Community Engagement

Reimagining healthy masculinities in New Mexico

Reimagining healthy masculinities

In honor of PRIDE month, I had the privilege to hold individual interviews with Corrine Sanchez and Adrien Lawyer, two members of the New Mexico Healthy Masculinities Collaborative. As a cisgender White woman, what they shared widened my understanding of gender, what defines us as people and how varying points of view can be brought together in common purpose.

Sanchez is the executive director of Tewa Women United, a WKKF grantee. Lawyer co-founded and is executive director of the Transgender Resource Center of New Mexico. The New Mexico Healthy Masculinities Collaborative is led by WKKF grantee and also includes New Mexico Health Equity Partnership and Together for Brothers.

Sanchez and Lawyer generously shared their stories – what follows are their authentic voices, edited solely for length. 

Corrine Sanchez, executive director of Tewa Women United. Photo credit: Gabriella Marks.
Adrien Lawyer, co-founder and executive director of the Transgender Resource Center of New Mexico
Terms to know:

Defined by The New Mexico Healthy Masculinities Toolkit


An umbrella term for people whose gender differs from what is typically associated with the sex they were designated at birth. People under the transgender umbrella may describe themselves using one or more of a wide variety of terms—including but not limited to transgender.


is characterized by current and historic unequal power relations between men, women, transgender, and gender nonconforming people whereby self-identified women, trans, and gender non-conforming people are systematically disadvantaged and oppressed. This is particularly noticeable in government, business, and other institutions, where men dominate and hold most of the positions of power.

Gender Non-Conforming/ Gender Non-Binary

Terms used by some people who experience their gender as falling outside the categories of men and women. Folks who do not identify with conventional expressions of femininity and masculinity may also self-identify with these terms. Not all gender non-conforming people identify as transgender, and not all transgender people are gender non-conforming.


A term used to describe people whose gender matches the sex they were designated at birth. This means, for example, that a person designated female at birth identifies their gender as a “girl” or “woman.” “Cis-” is a Latin prefix meaning “on the same side as,” so it is an antonym of “trans-.

What drew your organization to join the New Mexico Healthy Masculinities Collaborative?

Sanchez: Tewa Women is about healing different wounds, specifically violence against women and girls, usually perpetrated by masculine people. How do we heal those wounds and hold men and masculine people with loving, firm accountability? Along with Together for Brothers and the Transgender Resource Center of New Mexico, we asked, “what are our wounds around this?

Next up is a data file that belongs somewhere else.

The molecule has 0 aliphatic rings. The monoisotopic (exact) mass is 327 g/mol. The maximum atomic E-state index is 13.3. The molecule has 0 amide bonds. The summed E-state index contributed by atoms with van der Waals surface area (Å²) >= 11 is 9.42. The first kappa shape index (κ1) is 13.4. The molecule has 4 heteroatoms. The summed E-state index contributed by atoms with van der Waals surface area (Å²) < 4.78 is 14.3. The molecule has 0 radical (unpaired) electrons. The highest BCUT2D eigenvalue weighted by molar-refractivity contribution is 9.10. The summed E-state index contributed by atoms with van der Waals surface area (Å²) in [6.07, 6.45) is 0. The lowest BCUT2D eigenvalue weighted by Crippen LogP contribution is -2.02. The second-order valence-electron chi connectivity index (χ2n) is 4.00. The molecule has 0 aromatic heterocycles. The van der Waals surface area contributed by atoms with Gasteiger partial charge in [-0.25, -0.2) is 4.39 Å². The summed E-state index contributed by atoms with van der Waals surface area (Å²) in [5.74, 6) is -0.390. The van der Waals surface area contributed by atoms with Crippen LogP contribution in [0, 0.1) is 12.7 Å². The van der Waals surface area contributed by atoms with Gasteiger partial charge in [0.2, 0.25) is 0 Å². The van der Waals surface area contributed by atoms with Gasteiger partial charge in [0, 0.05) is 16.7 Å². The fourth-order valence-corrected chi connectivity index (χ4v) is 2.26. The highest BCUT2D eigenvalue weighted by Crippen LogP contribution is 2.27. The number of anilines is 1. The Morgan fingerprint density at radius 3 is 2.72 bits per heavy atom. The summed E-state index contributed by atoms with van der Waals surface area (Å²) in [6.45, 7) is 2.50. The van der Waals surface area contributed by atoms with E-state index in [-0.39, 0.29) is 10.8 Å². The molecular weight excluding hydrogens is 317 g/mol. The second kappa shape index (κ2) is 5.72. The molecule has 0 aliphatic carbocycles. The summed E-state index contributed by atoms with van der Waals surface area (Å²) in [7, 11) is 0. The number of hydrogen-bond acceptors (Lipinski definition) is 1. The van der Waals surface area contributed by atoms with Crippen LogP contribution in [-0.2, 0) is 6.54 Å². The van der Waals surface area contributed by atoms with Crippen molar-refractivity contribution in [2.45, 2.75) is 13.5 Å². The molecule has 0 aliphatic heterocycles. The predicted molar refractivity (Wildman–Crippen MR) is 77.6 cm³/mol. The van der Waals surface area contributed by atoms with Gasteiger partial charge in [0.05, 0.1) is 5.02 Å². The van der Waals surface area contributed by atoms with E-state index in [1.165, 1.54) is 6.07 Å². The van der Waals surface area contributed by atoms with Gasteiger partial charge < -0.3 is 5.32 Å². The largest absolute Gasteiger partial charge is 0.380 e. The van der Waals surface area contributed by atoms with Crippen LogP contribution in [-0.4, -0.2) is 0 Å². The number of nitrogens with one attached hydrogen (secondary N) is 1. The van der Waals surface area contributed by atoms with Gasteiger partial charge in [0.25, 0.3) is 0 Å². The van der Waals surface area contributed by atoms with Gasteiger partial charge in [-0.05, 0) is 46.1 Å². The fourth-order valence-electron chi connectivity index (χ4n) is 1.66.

We come from Indigenous, White, Black and multi-racial communities and we recognize that patriarchy and white supremacy have caused a lot of the wounding. The foundation of this country is based on a braiding of patriarchy and white supremacy. It’s a complicated entanglement. But, if you think of it as White male power or White male decisionmakers, there have been twenty-four White male presidents that sanctioned genocide, up until about the 1930s. 

The patriarchy piece is about male control. Roe v. Wade is about regulating feminine bodies, but there are not laws regulating male or masculine bodies. Rape culture is around that masculine power and dynamic. White supremacy is about hierarchy and control. In that hierarchy you have White, then Black, then Brown. You can’t change just one – patriarchy or white supremacy – you have to change them simultaneously.

What does healthy masculinity mean?

Lawyer: I came out for the first time at 15 in 1985. When I looked around the world, the only place I saw for myself was as a lesbian. There are all kinds of lesbians, but I was a butch dyke. So, I’m a lifelong second wave feminist. I came out a second time in the late ‘90s and started my medical transition around 2004. At that time, I went right toward the traditional, masculine archetype in my expression and behaviors.

It was startling when I found myself magnetized toward toxic masculinity or unhealthy masculinity; even as a trans man I was magnetized to it. I had to ask: what kind of man am I? Even as someone on the journey, I had to find my way out of unhealthy masculinity to what I think is healthy.

In all of my research, I have not found one, not one, universal gender norm. I have not found one garment, behavior or social role that universally has been coded as masculine or feminine. And now we even have to include childbirth because I have guy friends, like me, who are giving birth to their own babies.

What is healthy masculinity?

Lawyer: First, we have to say every bit of this is cultural, social; it’s been constructed. Then we can look at those things that have caused real harm to all genders of people; healthy masculinity is almost defined in opposition to that. Whatever masculinity looks like – skirts or pants, short hair or long hair – it would be not so innately harmful.

The definitions we have of masculinity hurt men just as much as women and nonbinary people. We think of men as the ones wielding all this violent power, but I don’t know any men that are unscathed. They are also hurting; there’s a deep oppression for men in all of this too. 

Sanchez: To Tewa Women United, it’s about rebalancing dominance, sharing power and recognizing there are different gender roles. They’re not about dominance and control, but about mutuality, being complementary.


In Tewa culture, male and female physicality is about an energy flow. It’s meant to be shared. The physiology meant different roles. But, it isn’t about control and dominance.